Written by Mark L. Levinson
Here’s an expression to drive you crazy: “in case.”
“Just in case there’s a fire, we keep a bucket of sand handy.” We keep the sand handy whether there’s a fire or not, because some day there might be one.
If you receive your raw material in English from Hebrew speakers, every “in case” could be a trap. In Hebrew, the literal equivalent does not mean “lest” — that is, it does not mean “as a precaution against the possibility that.” Dror the developer will write, “In case the TiePlumb program has trouble displaying your necktie, reinstall your camera software” and because he’s thinking in Hebrew, he doesn’t mean that in order to preclude future trouble, you should always reinstall the software. What Dror the developer means to say is “If the TiePlumb program has trouble displaying your necktie, reinstall your camera software.”
Explain that “in case” is not a synonym for “if,” and Dror will say “What about the red sign in the corridor?” In case of fire, break glass. Certainly the idea is that only an actual fire justifies breaking the glass. It’s the same as “if.”
About that example, and many others, he’s right. It seems to me that by “In case of” and “In a case” and “In the case” and “In cases” — almost every variation you can think of — we intend the “if” meaning. The “lest” meaning belongs only to the special usage of “in case” followed directly by a clause (“in case this does that”).
But what about the following quotation, attributed to W.C. Fields? “Always carry a flagon of whiskey in case of snakebite, and furthermore always carry a small snake.”
How can “in case of fire” on the wall mean “if” and “in case of snakebite” from the rhinophymatous film star mean “lest”?
Maybe it has something to do with the phrase’s position in the sentence. I’m not sure. But an idiom that might mean either of two different things is a good idiom to stay away from in technical writing. Use “if” to mean “if,” and rewrite to avoid “lest.” Save words like “lest” for your forthcoming Robin Hood novel.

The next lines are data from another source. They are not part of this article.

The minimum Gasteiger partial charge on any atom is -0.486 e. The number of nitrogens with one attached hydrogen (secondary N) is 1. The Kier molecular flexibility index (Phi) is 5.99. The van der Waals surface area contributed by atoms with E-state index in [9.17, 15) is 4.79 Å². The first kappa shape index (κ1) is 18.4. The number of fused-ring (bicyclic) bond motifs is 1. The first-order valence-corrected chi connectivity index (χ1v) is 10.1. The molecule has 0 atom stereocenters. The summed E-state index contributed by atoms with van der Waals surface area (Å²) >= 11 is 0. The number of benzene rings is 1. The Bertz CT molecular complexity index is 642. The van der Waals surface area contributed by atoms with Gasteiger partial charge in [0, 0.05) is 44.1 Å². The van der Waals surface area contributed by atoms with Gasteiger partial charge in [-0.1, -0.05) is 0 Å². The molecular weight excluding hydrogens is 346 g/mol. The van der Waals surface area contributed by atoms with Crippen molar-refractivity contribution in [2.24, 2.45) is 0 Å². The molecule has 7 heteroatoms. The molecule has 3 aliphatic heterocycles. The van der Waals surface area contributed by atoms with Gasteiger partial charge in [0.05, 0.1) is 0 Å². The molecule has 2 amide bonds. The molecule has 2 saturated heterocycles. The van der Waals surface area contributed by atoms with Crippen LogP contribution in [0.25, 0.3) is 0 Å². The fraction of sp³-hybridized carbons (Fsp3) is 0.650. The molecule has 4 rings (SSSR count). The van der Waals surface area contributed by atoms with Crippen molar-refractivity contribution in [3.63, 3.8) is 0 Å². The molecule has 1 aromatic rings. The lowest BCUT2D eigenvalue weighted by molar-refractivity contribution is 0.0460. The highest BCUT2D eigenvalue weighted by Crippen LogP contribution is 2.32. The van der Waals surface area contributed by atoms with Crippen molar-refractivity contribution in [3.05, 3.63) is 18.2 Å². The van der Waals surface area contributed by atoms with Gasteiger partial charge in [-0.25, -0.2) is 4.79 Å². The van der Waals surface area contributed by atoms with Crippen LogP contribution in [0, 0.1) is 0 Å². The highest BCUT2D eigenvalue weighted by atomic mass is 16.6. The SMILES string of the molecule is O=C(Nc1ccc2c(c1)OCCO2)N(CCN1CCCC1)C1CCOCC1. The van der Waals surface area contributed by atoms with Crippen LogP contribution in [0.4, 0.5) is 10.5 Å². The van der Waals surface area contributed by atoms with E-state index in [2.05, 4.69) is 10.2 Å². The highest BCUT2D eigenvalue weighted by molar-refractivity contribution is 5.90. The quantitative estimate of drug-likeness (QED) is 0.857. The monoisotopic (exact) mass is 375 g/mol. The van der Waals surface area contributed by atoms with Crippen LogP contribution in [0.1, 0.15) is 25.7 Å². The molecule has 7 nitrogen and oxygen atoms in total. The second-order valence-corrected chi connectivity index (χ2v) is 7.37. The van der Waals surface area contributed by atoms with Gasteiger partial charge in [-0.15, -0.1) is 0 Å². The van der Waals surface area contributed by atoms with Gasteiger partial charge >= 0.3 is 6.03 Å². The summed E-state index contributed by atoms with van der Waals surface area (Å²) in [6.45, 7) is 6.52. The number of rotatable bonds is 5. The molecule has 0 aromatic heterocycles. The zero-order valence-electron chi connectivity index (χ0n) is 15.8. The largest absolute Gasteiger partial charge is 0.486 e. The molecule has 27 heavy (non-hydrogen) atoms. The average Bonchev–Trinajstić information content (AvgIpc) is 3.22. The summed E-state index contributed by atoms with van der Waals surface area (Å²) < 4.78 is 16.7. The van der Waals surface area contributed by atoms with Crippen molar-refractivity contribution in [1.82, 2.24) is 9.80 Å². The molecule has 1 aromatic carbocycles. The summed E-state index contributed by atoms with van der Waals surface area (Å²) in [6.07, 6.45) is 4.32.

By the way, a conditional sentence — an “if” sentence — should normally wear its condition up front. Sometimes you find yourself reading, or writing, a sentence that has one condition on the front and another on the back, like a double-sloganned tee shirt. “If the stripes on your necktie are designed less than ten degrees off the vertical, then the TiePlumb straightness gauge may give an erroneous reading if the tie is unfamiliar.” In such a sentence, you should gather the conditions together at the beginning: “If your necktie is unfamiliar and its stripes are designed less than ten degrees off the vertical...”
Similarly, if you are describing evidence and counter-evidence, or characteristics of string ties as against bow ties, or advantages and disadvantages, you should normally group them instead of sandwiching or alternating them. For example, you could write, “Although a stickpin necessarily leaves a hole in the fabric, it can be an elegant touch, but if it clashes it’s worse than nothing.” However, you’re better off grouping the two reservations together: “A stickpin necessarily leaves a hole in the fabric, and if it clashes it’s worse than nothing, but it can be an elegant touch.”
The only good use I’ve seen of the sandwich-structured sentence is the joke from the Great Depression: If we had some ham, we could have ham and eggs, if we had some eggs.
Comments and questions are welcome: ]]